You can connect from ArcGIS for Desktop to an SQLite database to create maps and perform spatial analysis.
ArcGIS supports spatial data in SQLite databases that contain one of the following storage types:
- Esri ST_Geometry—The database file must have the extension .sqlite to be used with ArcGIS.
- SpatiaLite—The database file must have the extension .sqlite to be used with ArcGIS.
- GeoPackages—The GeoPackage file must have the extension .gpkg to be used with ArcGIS.
You can use only one spatial storage type per SQLite database. See Spatially enable an SQLite database for information on adding a spatial storage type to an existing database.
To create an SQLite database that uses either ST_Geometry or SpatiaLite storage, or to create a GeoPackage, use the CreateSQLiteDatabase ArcPy function.
SQLite data in ArcGIS
You control access to an SQLite database or GeoPackage by controlling permissions on the folder where it is stored. Unlike other databases, you do not create users who are authenticated by the database, and you do not grant privileges on specific datasets to other users.
SQLite and GeoPackages can be read by multiple users, but you should not make any updates to the database while someone else is editing. For example, do not append data into an existing table or create a table in the database while someone else is appending data into an existing table or creating a table in the database.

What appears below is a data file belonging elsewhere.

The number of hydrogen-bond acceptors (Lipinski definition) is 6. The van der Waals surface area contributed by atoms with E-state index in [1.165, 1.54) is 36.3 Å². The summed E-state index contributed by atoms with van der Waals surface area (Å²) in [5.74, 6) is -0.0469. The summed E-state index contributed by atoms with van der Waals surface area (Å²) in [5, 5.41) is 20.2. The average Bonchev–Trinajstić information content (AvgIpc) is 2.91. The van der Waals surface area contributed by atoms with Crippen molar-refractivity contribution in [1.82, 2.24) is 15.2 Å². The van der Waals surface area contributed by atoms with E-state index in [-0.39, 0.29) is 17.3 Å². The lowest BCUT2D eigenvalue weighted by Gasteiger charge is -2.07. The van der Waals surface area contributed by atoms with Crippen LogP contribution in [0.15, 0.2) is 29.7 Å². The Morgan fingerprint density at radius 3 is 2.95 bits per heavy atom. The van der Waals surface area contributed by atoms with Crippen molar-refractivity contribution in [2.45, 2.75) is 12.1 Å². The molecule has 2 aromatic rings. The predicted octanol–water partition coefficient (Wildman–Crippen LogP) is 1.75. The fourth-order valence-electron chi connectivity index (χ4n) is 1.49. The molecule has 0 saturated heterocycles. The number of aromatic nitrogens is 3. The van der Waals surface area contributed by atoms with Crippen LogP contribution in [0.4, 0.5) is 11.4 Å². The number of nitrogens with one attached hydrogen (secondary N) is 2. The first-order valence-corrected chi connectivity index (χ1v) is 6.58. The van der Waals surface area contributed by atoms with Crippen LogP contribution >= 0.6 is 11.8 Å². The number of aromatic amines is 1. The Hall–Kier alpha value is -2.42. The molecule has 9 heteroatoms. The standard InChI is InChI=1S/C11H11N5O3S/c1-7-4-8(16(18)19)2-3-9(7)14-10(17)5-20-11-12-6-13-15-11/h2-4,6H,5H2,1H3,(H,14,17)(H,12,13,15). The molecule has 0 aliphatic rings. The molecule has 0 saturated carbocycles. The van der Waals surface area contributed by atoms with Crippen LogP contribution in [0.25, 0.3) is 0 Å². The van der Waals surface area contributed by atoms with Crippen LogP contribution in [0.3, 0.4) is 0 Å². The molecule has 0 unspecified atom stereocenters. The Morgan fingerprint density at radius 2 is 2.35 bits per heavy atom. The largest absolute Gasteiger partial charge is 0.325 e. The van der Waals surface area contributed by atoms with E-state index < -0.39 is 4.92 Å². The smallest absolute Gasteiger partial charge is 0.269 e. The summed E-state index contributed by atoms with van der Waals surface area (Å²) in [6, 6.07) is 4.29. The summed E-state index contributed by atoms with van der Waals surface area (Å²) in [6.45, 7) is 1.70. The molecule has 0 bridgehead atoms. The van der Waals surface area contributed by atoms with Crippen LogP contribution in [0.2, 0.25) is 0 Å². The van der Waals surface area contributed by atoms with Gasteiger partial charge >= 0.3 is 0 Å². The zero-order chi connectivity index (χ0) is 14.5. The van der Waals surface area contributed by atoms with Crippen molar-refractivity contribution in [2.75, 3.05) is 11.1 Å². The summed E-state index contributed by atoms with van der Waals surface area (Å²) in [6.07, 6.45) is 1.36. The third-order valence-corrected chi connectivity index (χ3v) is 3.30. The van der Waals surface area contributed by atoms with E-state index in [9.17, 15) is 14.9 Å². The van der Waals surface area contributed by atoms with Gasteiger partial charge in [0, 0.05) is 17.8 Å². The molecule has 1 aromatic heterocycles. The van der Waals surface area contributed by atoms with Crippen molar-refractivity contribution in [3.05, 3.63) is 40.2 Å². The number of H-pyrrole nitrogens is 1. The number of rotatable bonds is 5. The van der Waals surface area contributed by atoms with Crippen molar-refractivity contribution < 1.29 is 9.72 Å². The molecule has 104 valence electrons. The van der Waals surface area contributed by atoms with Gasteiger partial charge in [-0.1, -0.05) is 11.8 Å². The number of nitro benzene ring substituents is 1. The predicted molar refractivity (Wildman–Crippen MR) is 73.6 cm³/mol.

SQLite is also different from other databases in that fields are not assigned specific data types and data type definitions are not strictly enforced. Instead, SQLite uses storage classes in which values of different data types can be stored.
However, ArcGIS can only work with one data type per field and does strictly enforce data types. You should be aware of this difference in data type enforcement when viewing SQLite data in ArcGIS.
The following example creates a table with integer and text fields:
CREATE TABLE mytable ( id INTEGER PRIMARY KEY NOT NULL, item TEXT, weight INTEGER, store TEXT;
Even though the weight field is defined as an integer, SQLite will allow you to store numbers with decimals in it. It will even allow you to store text in it. For example, you can insert the following records:
INSERT INTO mytable (id, item, weight, store) VALUES( 1, “magnetic dual elliptical trainer with seat”, 75, “CardioPlus Equipment” ); INSERT INTO mytable (id, item, weight, store) VALUES( 2, “superfit treadmill4000”, 81.2, “Sports Pit” ); INSERT INTO mytable (id, item, weight, store) VALUES( 3, “serenity yoga mat”, .4588, “Aerobic Angels Sporting Goods” ); INSERT INTO mytable (id, item, weight, store) VALUES( 4, “swim fins”, "two", “The Plunge” );
However, the values appear as follows in ArcGIS because the weight field is defined as integer:
magnetic dual elliptical trainer with seat
serenity yoga mat
Aerobic Angels Sporting Goods
See DBMS data types supported in ArcGIS for a list of which SQLite data types map to which ArcGIS data types.